STORAGE VENDOR EMC has launched a data storage product based on its Project Lightning, called VF Cache, in a bid to deliver flash memory technology to big-tin server users.
The use of a sold-state disk (SSD) storage designed for use in high-demand server applications allows vital information to be stored and delivered through a high-speed PCIe connection.
EMC Flash business unit senior director of product marketing and management Barry Ader said that by embedding the SSD on a PCIe card, the company could dramatically speed the performance of its storage subsystems and overcome the speed mismatch between the processors and storage units.
"The Intel chipset is doing an amazing job of following Moore's law, but disk drives are not," Ader said.
"This is causing a gap between what the disk drives are able to deliver and what the CPUs are able to consume."
The company believes the VF Cache can help to close much of that gap. EMC estimates that data stored in VF Cache can be delivered up to 4,000 times faster than from conventional disk drives.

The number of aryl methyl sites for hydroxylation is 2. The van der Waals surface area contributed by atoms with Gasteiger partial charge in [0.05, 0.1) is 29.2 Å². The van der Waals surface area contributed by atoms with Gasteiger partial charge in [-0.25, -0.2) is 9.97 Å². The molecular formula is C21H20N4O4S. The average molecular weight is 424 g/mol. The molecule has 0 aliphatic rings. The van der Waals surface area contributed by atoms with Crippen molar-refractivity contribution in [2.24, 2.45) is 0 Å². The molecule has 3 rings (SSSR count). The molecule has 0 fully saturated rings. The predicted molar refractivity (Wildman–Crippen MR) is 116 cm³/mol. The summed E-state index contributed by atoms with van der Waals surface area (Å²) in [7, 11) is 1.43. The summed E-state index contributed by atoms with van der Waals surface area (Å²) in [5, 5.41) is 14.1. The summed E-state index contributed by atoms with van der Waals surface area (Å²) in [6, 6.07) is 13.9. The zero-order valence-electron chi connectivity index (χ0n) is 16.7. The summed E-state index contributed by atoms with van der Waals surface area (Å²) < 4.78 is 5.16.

The VF Cache system will initially target high-performance markets such as trading applications and financial transaction systems. Soon, however, the company hopes to expand the product line with the release of its 'Thunder' system.
Using the same principles as the VF Cache cards, the Thunder system will expand the system to a large-scale appliance capable of delivering extremely high-speed transactions.
"Think of it as taking multiple VF Caches and bringing them together in a single appliance," Ader said.
"It is now much more scalable, it is sharable across multiple servers and the result of the performance can now be measured in millions of I/O operations and the sustained performance can be measured in less than 200 microseconds." µ
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